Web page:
Origin of Zoroastrianism
The origin of Zoroastrian religion is shrouded in mystery. The ancient inhabitants of the Persian region were Aryan nature worshipers who venerated a series of deities known as Daevas. Above these minor deities were higher Gods among which the most important and popular was Mitra, the God of light, benefactor of cattle and upholder of loyalty and obedience. Part of these Aryans migrated into India which explains why many of the Gods and practices of Vedic Hinduism and the ancient Persians are the same.
History of Zoroastrianism
There was a revival of Zoroastrianism in the 3rd century A. D. under the Sassanid rulers of Persia. When they were conquered by Muslim warriors in the 7th century, followers of Zoroastrianism were eventually forced to convert to Islam or flee the country. Many followed their ancient kinsmen to India where they were known as Parsis. When the British arrived they favoured the Parsi because they were not encumbered with the caste system or food taboos and because they valued education. The Parsi became leaders in education, business, and finance.
Zoroaster, Founder of Zoroastrianism
Zoroasters birth date is uncertain. Tradition says, he was pre-existent and born of a 15 year old virgin in 660 B.C. Many marvels accompanied his birth. His name, Zarathustra Spitama, indicates he was born into a warrior clan that was connected with the royal family of ancient Persia. At the age of 15, he put on the Kusti, a sacred string belt symbolic of his passage into manhood as a member of his religion. He spent years, partially in solitude, searching for answers to religious questions. At the age of 30, Zoroaster had a vision of the angel Vohu Mana, who appeared to him and told that there was only one true God, Ahura Mazda and that he was to become the prophet of Ahura Mazda. During the next 10 years, Zoroaster had many other visions in which each of the archangels of Ahura Mazda appeared and revealed further truth to him.
He began preaching this new revelation but with no success. The turning point came when he met the Aryan King Vishtaspa. The king put all of his power behind the propagation of the faith. Zoroaster became a leader in the nation and got married. He had 3 wives and was the father of 6 children. The next 20 years was spent vigorously promulgating the faith among Persians and fighting two holy wars in its defence. During a war with the Turanians, an enemy soldier found the 77 year old prophet tending the sacred flame in a fire temple and killed him.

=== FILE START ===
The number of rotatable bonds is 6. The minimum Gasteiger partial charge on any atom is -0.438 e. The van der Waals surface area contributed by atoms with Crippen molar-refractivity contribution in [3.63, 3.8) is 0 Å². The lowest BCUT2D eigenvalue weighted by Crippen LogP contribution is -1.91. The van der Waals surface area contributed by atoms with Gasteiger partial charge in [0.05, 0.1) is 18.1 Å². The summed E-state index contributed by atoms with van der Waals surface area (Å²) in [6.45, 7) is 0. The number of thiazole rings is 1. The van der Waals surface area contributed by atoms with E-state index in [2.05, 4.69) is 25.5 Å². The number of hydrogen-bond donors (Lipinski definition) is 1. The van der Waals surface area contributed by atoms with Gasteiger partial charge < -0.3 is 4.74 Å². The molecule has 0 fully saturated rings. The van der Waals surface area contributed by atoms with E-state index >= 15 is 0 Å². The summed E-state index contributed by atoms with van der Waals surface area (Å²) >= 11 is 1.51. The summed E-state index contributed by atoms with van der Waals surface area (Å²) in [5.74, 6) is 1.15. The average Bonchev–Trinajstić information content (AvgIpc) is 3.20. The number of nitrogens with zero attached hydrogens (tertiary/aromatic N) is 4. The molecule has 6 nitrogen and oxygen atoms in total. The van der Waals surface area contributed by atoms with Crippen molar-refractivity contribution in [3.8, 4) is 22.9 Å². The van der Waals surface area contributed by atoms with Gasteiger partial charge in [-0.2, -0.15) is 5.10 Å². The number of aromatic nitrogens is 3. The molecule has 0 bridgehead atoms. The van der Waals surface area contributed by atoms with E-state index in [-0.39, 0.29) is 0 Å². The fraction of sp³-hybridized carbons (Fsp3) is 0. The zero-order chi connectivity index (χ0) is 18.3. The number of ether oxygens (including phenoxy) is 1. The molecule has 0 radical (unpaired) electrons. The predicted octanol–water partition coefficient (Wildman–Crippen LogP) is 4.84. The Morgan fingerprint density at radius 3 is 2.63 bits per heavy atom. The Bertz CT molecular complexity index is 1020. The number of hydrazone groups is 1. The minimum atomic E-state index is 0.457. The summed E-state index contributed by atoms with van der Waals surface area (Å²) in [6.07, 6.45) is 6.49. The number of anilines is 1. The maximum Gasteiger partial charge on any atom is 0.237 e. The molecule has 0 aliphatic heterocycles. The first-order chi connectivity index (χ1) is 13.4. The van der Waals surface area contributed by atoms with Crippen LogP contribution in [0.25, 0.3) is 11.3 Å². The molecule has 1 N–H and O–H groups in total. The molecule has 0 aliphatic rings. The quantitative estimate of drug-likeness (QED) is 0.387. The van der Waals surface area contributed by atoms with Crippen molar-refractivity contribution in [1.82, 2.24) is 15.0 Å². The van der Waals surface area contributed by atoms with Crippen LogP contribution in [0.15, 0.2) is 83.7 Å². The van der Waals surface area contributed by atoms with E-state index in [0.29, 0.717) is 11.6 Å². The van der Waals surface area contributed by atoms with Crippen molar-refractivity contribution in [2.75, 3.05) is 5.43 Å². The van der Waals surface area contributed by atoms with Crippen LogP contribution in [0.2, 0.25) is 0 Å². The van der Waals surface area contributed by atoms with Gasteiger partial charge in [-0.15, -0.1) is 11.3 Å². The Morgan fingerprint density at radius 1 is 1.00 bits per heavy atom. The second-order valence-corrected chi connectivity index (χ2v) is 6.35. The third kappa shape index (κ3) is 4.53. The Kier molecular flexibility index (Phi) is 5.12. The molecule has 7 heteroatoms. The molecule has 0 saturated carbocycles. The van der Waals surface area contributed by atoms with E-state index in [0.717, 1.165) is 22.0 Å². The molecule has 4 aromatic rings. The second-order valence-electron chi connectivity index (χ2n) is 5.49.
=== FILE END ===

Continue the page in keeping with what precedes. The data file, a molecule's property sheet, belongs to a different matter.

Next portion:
Teachings of Zoroaster
Zoroastrianism is based on the teachings of Zoroaster. Zoroaster taught that Ahura Mazda was the one true God and the nature Gods or daevas his people worshipped were false gods. Ahura Mazda reveals himself to man through 6 modes, of which 3 were masculine and 3 were feminine in nature. Together with Ahura Mazda they compose 7 sources of reality.
The masculine immortals are:
1. Asha (knowledge of the law of God)
2. Vohu-Mana (love)
3. Kshathra (loving service)
The feminine immortals are:
1. Armaiti (piety)
2. Haurvatat (wholeness or perfection)
3. Ameretat (immortality)
The inclusive name of Zoroastrian scriptures is Avesta (knowledge) and it is divided into five main parts:
i. Yasna (worship)
ii. Gathas (Psalms)
iii. Vendidad (law agains demons)
iv. Yashts (worship hymns)
v. Khorda-Avesta (litanies and prayers)
In Zoroastrianism, there are a limitless number of angels. Zoroaster taught there were two spirits emanating from Ahura Mazda and are said to record each persons good and evil deeds. One is Spenta Mainyu, the Beneficent Spirit; the other is Angra Mainyu, the Evil Spirit. These spirits or forces exist and operate much like the Yin-Yang of Taoism.
Zoroastrianism teaches concern for good thought, good word and good deed as expressed in truthfulness, chastity, justice, compassion, care of the soil and natural elements, charity, education and service.
Beliefs of Zoroastrianism
In Zoroasters eschatology, if the preponderance of his life has been good the soul goes to Paradise; if evil it is sentenced to Hell. The descriptions of hell by Zoroastrianism is suited to the sins of the person and filled with revolting horrors. These souls will abide in heaven or in hell until the final consummation of the world established by Ahura Mazda. Before the end of the world, there will be three saviours who will come at intervals of 1000 years. At the end of the age Ahura Mazda will wipe out every trace of the evil work of Angra Mainyu. The souls from hell will be brought up and purified and will join the resurrected souls of the righteous and the world will enter a new cycle of perfection where no one will grow old or decay and Ahura Mazda will reign supreme.
Customs in Zoroastrianism
Their worship consists mainly in prayers requesting assistance in living righteous lives. They may offer sandalwood to be burned in the sacred fire which burns eternally in their temples. At the age of 7 in India and 10 in Iran, the young Zoroastrian is received into his faith with the investiture of a sacred shirt (sade) and the sacred thread (kusti) and he must wear them the rest of his life except when bathing. There are ceremonies for all of the important points of life. At death, the body dare not contaminate earth, fire or water so it is placed in a Dakhma (tower of silence) where it is eaten by vultures or beasts of prey or may be buried in a stone casket lined with lead.
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